Tuesday, December 4, 2012

Eating Elephants

Every month I publish a newsletter for the Relief Society in my ward.  On Saturday, December 1st, I was working on the newsletter and looking over some older ones.  February 2012 caught my eye.  I had written a message, which it seemed to me, must have been a time capsule meant for just for me.  

I wrote:

"I’ve put a lot of goals into motion over the last few months.  I have more goals I’m plotting daily.  I have projects and ideas that overload my brain and litter my desk with little yellow post-it notes.  And I am exhausted trying to make and keep up with all the changes.  Chances are that you can relate.  King Benjamin taught in Mosiah 4 that “all these things” should be done “in wisdom and order.”  “for it is not requisite that a man should run faster than he has strength.”

They say that “a journey of a thousand miles begins with a single step.”  It’s so easy to look at how far the journey extends and be paralyzed by it.  At times, it seems, it would be easier to stay where we are than to walk the rocky road in front of us.  Sometimes we watch the other travelers’ form and grace and think that we pale in comparison. 
We have extended a challenge to each one of you for 2012.  In spite of the outward appearance, every booklet is different.  They are different because each sister is unique and special.  The goals that you choose to set are going to vary.  Even the goals that the presidency outlined can be accomplished in a hundred different ways. 
As you begin this journey I want you to remember a few things.

  1. Each person’s journey is unique.  The finish line is the same but the path’s dip and turn in different ways.  Do not compare your abilities or shortcomings to those around you.  Take time to have joy in your individual journey. Remember both the tortoise and the hare reached their intended destination.  How much nicer would it have been if they had congratulated each other at the finish line.
  2. Break larger goals into smaller pieces.  I’ve heard that you can eat an elephant if you take it one bite at a time.  
  3. Don’t give up.  Be courageous.  These goals aren’t “New Year’s Resolutions” to be discarded after a couple days of discouragement.  “If at first you don’t succeed, try, try again.”  Then try again and again and again and again.  President Monson says, “Sometimes courage is the little voice at the end of the day that says, ‘I’ll try again tomorrow.’”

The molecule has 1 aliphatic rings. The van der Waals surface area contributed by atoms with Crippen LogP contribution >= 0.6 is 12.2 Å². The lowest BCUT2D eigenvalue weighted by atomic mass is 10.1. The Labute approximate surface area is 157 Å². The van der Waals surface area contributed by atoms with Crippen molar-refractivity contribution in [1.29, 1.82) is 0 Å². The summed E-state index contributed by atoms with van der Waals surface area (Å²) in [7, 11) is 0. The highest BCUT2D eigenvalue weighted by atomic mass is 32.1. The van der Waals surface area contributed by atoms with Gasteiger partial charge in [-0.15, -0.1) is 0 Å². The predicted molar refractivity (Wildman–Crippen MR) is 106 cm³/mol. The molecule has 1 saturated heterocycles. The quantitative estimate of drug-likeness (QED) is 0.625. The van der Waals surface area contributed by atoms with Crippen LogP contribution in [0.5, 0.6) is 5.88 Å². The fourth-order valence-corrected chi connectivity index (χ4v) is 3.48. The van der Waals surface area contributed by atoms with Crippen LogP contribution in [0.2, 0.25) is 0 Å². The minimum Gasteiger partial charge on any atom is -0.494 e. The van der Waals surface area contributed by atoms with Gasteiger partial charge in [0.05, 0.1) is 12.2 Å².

I know that if we keep walking (whether it’s fast or slow) and continue to keep trying we’ll find we can accomplish great things."

End of quote.
I just finished eating one of those elephants.  I, with the helps of friends and families, donated a Christmas tree for the Festival of Trees in honor of Elizabeth.  Otherwise, I must be on the tortoise track because I joined Weight Watchers in February 2012, and I've only maintained a 5 pound weight loss.   My house is less organized than it was a year ago.  I haven't blogged in months.  And I feel like the room is filled with elephants.  But I find my words from the past very encouraging.  I will be courageous as I approach the end of the year.  I will start with one single blog post, one room, one letter, one habit, one pound...one step.

Wednesday, August 15, 2012

Toy Control

One of my friends suggested splitting toys into different boxes then trading the boxes periodically.  The idea is that when the toys get old you switch for a different box.  The kids get a fun new set of toys every time a new box comes out.  Plus, there are fewer toys to cleanup each day.  It's a great concept.  But I was struggling with where to put the boxes.

Solution!  We brought these two cheap Home Depot cabinets up from the basement.  Doug screwed them to the wall so that they won't fall over.  I put the vinyl decals on.  Isn't it cheerful?

The big reveal!  Look at those beautiful boxes!  You can see the space on the left for the toys that are out in the family room.

This has worked wonders for parental sanity.